Sabina Lukovac is Division Manager Health at NIZO. In this column, with the help of other experts, she will be exploring some of the key issues and challenges facing the nutrition industry today.

How pre-clinical and in-vitro trials help validate immune system benefits of nutritional components

In recent years, the nutrition industry has become increasingly interested in the immunity benefits of foods and supplements, with the corona crisis driving a particular spike in clinical trials over the past twelve months. And yet, the list of food components that have gained regulatory approval for immunity boosting claims is still limited to a handful of vitamins and minerals. To understand why and what can be done, I spoke to Anita Hartog, Senior Scientist Nutrition and Health at NIZO, who has over twenty years industrial experience studying the health and immunological impact of food.

Sabina Lukovac: Why do so few components have validated immune system benefits?

Anita Hartog: Any health claim for a food or supplement needs verifiable evidence to support it, typically in the form of a clinical trial. For immune system benefits, this usually means a vaccination trial or infection challenge trial – both of with are very expensive to carry out. The results of the trial then need to be validated by the appropriate regulatory bodies such as the European Food Safety Authority (EFSA). And despite the spike in interest in this area, most trials sent to EFSA for validation are rejected because the quality of evidence just isn’t high enough. Hence, it is only the familiar vitamins B6, B9, B12, C and D plus iron that currently have approved immunity boosting claims.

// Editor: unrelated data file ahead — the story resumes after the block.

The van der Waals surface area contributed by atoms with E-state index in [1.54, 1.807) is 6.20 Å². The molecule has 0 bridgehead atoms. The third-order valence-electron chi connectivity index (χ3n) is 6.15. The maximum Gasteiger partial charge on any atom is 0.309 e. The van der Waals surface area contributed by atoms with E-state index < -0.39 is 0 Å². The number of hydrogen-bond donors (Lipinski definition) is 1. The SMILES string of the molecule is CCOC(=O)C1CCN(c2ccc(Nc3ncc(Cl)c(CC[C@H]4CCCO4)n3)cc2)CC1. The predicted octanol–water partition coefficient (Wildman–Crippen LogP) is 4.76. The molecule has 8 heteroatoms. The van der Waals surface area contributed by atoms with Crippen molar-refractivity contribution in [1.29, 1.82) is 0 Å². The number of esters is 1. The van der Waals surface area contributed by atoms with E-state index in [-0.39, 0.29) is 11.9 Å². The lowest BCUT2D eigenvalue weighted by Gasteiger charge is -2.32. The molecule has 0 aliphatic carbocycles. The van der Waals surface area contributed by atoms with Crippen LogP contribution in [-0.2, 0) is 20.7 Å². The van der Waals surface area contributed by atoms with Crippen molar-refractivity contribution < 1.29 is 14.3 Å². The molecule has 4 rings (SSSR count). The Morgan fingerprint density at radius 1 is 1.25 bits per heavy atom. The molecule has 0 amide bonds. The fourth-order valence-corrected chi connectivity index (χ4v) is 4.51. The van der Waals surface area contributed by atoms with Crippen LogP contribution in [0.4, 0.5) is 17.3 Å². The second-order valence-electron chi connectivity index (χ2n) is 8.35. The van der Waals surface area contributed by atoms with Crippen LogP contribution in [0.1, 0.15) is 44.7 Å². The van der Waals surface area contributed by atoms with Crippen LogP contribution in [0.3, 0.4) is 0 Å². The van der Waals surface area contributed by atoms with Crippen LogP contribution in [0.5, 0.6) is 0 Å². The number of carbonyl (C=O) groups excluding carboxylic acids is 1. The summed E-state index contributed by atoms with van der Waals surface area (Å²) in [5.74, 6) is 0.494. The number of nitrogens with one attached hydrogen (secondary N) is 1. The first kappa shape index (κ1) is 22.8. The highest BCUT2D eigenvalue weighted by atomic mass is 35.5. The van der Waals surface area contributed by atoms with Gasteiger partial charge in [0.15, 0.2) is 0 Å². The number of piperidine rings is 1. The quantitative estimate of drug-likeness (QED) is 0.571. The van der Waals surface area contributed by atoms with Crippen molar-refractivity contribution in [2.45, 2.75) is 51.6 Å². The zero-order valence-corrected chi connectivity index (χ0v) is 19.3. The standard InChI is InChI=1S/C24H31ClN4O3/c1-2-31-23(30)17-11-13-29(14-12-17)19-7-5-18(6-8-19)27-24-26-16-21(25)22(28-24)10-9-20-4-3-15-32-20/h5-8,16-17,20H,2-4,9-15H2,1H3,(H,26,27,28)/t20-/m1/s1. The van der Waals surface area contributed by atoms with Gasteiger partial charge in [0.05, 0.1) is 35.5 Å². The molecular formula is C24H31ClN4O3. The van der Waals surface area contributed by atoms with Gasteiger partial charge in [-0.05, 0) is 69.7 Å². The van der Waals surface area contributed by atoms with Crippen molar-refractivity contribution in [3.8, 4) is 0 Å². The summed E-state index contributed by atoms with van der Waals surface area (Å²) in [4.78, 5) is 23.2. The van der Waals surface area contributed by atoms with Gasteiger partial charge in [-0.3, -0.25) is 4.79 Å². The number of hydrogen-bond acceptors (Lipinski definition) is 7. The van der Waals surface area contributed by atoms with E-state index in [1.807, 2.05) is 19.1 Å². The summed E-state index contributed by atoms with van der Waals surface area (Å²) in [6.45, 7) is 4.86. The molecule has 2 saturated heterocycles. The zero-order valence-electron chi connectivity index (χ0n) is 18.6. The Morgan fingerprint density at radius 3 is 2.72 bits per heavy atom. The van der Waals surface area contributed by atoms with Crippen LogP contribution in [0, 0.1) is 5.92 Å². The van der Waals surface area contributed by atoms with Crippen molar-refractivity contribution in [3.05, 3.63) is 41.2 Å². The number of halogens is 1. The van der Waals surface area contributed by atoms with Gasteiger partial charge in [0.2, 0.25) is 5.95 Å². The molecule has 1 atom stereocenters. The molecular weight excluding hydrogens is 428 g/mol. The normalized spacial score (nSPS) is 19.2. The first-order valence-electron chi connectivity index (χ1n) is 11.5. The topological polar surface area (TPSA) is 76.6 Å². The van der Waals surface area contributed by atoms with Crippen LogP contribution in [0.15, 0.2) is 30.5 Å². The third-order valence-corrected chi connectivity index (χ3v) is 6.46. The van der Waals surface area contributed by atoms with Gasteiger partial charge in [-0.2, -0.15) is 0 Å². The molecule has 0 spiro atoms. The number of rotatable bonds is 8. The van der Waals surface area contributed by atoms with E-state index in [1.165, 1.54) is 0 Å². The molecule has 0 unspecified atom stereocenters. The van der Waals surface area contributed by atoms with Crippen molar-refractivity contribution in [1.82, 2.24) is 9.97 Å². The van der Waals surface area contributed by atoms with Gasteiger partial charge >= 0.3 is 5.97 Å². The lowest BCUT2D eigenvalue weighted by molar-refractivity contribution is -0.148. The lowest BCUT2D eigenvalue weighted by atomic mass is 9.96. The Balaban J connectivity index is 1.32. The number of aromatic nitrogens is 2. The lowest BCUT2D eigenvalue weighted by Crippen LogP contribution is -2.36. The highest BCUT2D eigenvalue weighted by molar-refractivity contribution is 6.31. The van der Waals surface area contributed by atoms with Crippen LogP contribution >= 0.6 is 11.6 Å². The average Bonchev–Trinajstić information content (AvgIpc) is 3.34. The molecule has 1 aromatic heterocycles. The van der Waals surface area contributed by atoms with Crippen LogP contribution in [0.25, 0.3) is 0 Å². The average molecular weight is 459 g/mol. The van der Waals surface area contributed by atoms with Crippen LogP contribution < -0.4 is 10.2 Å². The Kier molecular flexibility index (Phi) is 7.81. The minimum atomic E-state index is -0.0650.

SL: If clinical trials are the required evidence, what is the role of pre-clinical trials?

AH:  Pre-clinical studies on their own can’t deliver strong enough evidence for regulatory validation of a claim. But they do give you information on what to study and how best to do it. This in turn helps you design better clinical trials and improve the quality of the evidence they deliver.